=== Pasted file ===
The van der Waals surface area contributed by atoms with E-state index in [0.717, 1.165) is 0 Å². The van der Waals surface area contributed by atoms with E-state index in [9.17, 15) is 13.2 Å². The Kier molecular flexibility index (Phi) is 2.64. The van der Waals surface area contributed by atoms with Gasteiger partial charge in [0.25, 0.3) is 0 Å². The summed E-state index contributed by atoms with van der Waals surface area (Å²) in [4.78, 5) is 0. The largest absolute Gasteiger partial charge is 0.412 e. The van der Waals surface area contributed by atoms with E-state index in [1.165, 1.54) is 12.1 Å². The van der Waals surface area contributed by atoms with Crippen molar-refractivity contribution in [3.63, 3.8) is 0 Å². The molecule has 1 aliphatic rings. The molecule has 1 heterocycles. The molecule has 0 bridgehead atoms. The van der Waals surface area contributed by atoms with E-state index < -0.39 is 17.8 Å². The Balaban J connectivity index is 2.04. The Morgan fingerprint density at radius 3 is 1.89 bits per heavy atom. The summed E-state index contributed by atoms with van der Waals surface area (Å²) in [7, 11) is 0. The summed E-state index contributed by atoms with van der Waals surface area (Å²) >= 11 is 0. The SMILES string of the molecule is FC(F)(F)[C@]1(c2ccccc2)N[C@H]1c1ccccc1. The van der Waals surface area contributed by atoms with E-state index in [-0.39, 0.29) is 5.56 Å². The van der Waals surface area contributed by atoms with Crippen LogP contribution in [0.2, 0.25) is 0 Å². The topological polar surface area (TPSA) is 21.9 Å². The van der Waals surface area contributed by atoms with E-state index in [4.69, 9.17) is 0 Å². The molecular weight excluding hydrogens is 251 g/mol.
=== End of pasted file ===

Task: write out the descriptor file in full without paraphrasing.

The van der Waals surface area contributed by atoms with E-state index in [0.717, 1.165) is 0 Å². The van der Waals surface area contributed by atoms with E-state index in [9.17, 15) is 13.2 Å². The Kier molecular flexibility index (Phi) is 2.64. The van der Waals surface area contributed by atoms with Gasteiger partial charge in [0.25, 0.3) is 0 Å². The summed E-state index contributed by atoms with van der Waals surface area (Å²) in [4.78, 5) is 0. The largest absolute Gasteiger partial charge is 0.412 e. The van der Waals surface area contributed by atoms with E-state index in [1.165, 1.54) is 12.1 Å². The van der Waals surface area contributed by atoms with Crippen molar-refractivity contribution in [3.63, 3.8) is 0 Å². The molecule has 1 aliphatic rings. The molecule has 1 heterocycles. The molecule has 0 bridgehead atoms. The van der Waals surface area contributed by atoms with E-state index < -0.39 is 17.8 Å². The Balaban J connectivity index is 2.04. The Morgan fingerprint density at radius 3 is 1.89 bits per heavy atom. The summed E-state index contributed by atoms with van der Waals surface area (Å²) in [7, 11) is 0. The summed E-state index contributed by atoms with van der Waals surface area (Å²) >= 11 is 0. The SMILES string of the molecule is FC(F)(F)[C@]1(c2ccccc2)N[C@H]1c1ccccc1. The van der Waals surface area contributed by atoms with E-state index in [-0.39, 0.29) is 5.56 Å². The van der Waals surface area contributed by atoms with Crippen LogP contribution in [0.2, 0.25) is 0 Å². The topological polar surface area (TPSA) is 21.9 Å². The van der Waals surface area contributed by atoms with E-state index in [4.69, 9.17) is 0 Å². The molecular weight excluding hydrogens is 251 g/mol.